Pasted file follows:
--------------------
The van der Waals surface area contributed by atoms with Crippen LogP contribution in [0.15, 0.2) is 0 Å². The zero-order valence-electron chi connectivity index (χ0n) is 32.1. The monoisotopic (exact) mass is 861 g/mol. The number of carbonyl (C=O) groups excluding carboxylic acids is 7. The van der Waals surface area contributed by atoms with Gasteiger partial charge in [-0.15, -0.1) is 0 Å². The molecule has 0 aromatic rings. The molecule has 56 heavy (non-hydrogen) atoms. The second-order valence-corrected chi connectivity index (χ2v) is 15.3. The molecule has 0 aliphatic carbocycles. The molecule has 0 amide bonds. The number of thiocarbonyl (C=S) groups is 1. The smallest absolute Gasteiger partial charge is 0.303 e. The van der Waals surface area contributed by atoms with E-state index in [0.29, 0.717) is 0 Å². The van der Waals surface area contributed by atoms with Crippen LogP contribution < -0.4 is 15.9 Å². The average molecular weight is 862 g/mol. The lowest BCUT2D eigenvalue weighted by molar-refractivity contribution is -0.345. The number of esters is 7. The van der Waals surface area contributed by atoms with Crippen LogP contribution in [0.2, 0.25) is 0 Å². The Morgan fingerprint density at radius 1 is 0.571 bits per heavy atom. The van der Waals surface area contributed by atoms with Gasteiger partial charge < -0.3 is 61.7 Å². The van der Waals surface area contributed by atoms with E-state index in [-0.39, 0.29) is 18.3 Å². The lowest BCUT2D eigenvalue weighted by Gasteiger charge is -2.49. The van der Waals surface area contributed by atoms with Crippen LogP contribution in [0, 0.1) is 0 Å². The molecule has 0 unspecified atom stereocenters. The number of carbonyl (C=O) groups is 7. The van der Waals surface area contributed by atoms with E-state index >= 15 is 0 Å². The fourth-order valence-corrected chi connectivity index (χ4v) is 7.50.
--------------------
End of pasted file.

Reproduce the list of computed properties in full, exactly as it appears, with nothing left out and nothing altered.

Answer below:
The van der Waals surface area contributed by atoms with Crippen LogP contribution in [0.15, 0.2) is 0 Å². The zero-order valence-electron chi connectivity index (χ0n) is 32.1. The monoisotopic (exact) mass is 861 g/mol. The number of carbonyl (C=O) groups excluding carboxylic acids is 7. The van der Waals surface area contributed by atoms with Gasteiger partial charge in [-0.15, -0.1) is 0 Å². The molecule has 0 aromatic rings. The molecule has 56 heavy (non-hydrogen) atoms. The second-order valence-corrected chi connectivity index (χ2v) is 15.3. The molecule has 0 aliphatic carbocycles. The molecule has 0 amide bonds. The number of thiocarbonyl (C=S) groups is 1. The smallest absolute Gasteiger partial charge is 0.303 e. The van der Waals surface area contributed by atoms with E-state index in [0.29, 0.717) is 0 Å². The van der Waals surface area contributed by atoms with Crippen LogP contribution < -0.4 is 15.9 Å². The average molecular weight is 862 g/mol. The lowest BCUT2D eigenvalue weighted by molar-refractivity contribution is -0.345. The number of esters is 7. The van der Waals surface area contributed by atoms with Crippen LogP contribution in [0.2, 0.25) is 0 Å². The Morgan fingerprint density at radius 1 is 0.571 bits per heavy atom. The van der Waals surface area contributed by atoms with Gasteiger partial charge < -0.3 is 61.7 Å². The van der Waals surface area contributed by atoms with E-state index in [-0.39, 0.29) is 18.3 Å². The lowest BCUT2D eigenvalue weighted by Gasteiger charge is -2.49. The van der Waals surface area contributed by atoms with Crippen LogP contribution in [0, 0.1) is 0 Å². The molecule has 0 unspecified atom stereocenters. The number of carbonyl (C=O) groups is 7. The van der Waals surface area contributed by atoms with E-state index >= 15 is 0 Å². The fourth-order valence-corrected chi connectivity index (χ4v) is 7.50.